Utah isn’t known for its blues-music scene — but the Green Pig Pub is trying to change that.
The bar hosts Open Blues Jam on Mondays beginning at 9 p.m. and ending at 1 a.m. The idea for the event came from local bass player Ray Rosales, who plays in The West Temple Taildraggers, Rage Against the Supremes and Los Hellcaminos.
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Green Pig Pub, 31 E. 400 South, Salt Lake City; 801-532-7441
Two years ago, Rosales asked if the bar would be willing to host his blues group on a Monday night. That first night was so successful it became an every-Monday event, said Green Pig Pub owner Bridget Gordon.
Open Blues Jam night provides an opportunity for local blues musicians to come together and jam in front of an audience hungry for the music, while serving as a workshop for younger and more inexperienced musicians. "The 12-bar blues form is a real basic musical idea. It’s like learning a universal language. Once you learn 12-bar blues, you can play with a lot of musicians," Rosales said.
Musicians should be aware of the simple rules of blues etiquette, which will help them sit in on jams in other cities, as well. "Know what key you want to play in so you can communicate with other musicians, know the tempo and have your instrument in tune," Rosales said. "When we call you up, be prepared to play."
Not knowing the 12-bar form can get you kicked out of a jam. "We take the time to pull newbies aside and go through this with them," Rosales said. "That serves you well. If you know those things, you will be able to play with any blues musician in the world."
The Taildraggers — each of whom has at least 20 years of musical experience — start off the jam every Monday night with a set. While they’re playing, musicians can sign up to play with them.
The band is regularly joined by local talents such as Talia Keys from Marinade, and musicians from Triggers & Slips and Sofa Sly. Local radio listeners may catch a glimpse of KRCL DJ Bad Brad Wheeler, of The Legendary Porch Pounders, who frequently drops by to play harmonica with the Taildraggers.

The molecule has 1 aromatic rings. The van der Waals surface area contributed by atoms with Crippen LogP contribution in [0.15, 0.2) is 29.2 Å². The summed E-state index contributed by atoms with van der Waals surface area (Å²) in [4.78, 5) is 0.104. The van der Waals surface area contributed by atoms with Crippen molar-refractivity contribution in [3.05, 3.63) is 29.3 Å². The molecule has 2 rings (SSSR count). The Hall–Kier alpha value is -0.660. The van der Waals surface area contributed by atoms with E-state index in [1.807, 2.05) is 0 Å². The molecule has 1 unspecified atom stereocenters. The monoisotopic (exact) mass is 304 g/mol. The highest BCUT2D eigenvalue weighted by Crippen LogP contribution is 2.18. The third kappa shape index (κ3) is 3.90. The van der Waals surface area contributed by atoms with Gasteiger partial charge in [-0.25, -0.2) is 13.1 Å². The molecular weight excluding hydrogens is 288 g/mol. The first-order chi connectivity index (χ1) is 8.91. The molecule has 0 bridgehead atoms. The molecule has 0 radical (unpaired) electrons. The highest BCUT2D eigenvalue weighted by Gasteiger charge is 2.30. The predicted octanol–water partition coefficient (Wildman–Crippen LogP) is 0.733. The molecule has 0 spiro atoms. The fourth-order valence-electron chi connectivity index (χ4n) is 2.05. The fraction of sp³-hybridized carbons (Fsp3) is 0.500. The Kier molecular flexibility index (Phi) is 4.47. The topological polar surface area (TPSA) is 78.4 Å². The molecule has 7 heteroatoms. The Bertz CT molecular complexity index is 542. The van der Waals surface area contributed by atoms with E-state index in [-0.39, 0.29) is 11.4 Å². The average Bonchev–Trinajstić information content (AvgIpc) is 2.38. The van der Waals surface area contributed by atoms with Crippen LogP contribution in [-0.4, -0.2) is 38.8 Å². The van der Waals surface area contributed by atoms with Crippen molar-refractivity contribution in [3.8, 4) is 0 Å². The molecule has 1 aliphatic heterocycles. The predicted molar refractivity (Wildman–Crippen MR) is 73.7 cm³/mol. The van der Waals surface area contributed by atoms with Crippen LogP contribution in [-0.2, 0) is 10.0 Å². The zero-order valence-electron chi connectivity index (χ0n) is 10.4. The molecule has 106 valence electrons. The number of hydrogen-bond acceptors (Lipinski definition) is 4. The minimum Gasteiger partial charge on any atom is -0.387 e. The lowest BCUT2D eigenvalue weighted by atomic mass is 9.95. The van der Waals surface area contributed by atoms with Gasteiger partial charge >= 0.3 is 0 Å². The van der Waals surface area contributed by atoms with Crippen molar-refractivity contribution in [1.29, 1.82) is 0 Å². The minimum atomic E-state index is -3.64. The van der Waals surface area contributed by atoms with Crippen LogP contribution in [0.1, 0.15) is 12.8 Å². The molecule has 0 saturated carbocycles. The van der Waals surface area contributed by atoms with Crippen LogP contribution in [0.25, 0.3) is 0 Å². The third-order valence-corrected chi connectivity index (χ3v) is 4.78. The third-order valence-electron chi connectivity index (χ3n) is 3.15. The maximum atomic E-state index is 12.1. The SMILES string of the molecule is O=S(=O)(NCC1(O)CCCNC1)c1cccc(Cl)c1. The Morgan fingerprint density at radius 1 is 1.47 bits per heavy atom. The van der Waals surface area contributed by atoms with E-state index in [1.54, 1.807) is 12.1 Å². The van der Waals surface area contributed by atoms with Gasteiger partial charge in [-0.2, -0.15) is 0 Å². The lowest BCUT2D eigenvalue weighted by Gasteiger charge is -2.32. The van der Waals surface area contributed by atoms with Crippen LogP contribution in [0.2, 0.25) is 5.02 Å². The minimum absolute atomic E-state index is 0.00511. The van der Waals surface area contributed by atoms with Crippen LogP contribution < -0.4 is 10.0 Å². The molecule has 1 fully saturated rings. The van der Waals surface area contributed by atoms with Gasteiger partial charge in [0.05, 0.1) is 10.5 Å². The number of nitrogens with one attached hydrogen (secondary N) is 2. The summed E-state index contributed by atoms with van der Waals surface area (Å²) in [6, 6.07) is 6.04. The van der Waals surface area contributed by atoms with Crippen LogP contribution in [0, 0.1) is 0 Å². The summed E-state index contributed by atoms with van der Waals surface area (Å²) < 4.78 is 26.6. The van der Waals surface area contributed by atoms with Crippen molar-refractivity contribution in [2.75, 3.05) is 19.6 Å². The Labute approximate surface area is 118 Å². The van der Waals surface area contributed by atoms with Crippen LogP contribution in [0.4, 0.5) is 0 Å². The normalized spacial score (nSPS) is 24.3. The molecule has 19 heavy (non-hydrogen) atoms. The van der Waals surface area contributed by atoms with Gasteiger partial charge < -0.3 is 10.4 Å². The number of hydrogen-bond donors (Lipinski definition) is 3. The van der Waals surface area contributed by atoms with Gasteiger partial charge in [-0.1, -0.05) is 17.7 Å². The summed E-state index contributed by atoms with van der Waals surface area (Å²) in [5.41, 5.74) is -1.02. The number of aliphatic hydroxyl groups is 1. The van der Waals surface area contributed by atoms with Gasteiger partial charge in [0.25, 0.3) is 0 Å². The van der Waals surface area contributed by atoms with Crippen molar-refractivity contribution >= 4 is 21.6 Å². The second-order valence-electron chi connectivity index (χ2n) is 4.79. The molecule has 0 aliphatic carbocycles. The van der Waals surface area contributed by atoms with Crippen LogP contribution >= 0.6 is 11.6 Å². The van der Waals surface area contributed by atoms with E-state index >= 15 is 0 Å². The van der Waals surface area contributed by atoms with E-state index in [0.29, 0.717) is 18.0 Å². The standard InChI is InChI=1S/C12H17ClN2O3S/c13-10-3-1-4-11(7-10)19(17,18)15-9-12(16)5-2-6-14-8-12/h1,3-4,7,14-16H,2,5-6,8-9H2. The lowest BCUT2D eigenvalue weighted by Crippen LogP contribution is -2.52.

In addition, touring musicians in town for other gigs often stop by. "We have had famous people come in, such as Bill Kirchen and Shorty Gilbert," Gordon said.
Gordon credits much of the event’s success to the fact that it happens on a Monday. "A lot of other musicians are off on Monday nights, so this is a good night for them to come in and showcase."
Early risers may be hesitant to attend, but since the music begins at the fairly reasonable hour of 9 p.m., you’re likely to find yourself swept away by the talent a good hour or so in.
A Monday night at the Green Pig Pub means that most of the tables will be full with patrons dining and waiting for the music to start. The bar offers $3 tall boys, $3 Cuervo Silver tequila, $2.50 drafts and $3 Seagrams every day of the week, as well as great pub food.
If you know how to shake your tailfeather to blues music, you can join the patrons who occupy the small space between the stage and the tables. Swing dancers twirling each other around are often joined by local photographer Lynn Carlson, who Gordon says is a regular on Monday nights and can often be found "asking pretty girls to dance," while wearing a spectacular gold jacket layered in sparkling sequins.
If you’re a musician who wants to join the jam, learn the etiquette and then show up early to get your name on the list and to meet the members of the Taildraggers.
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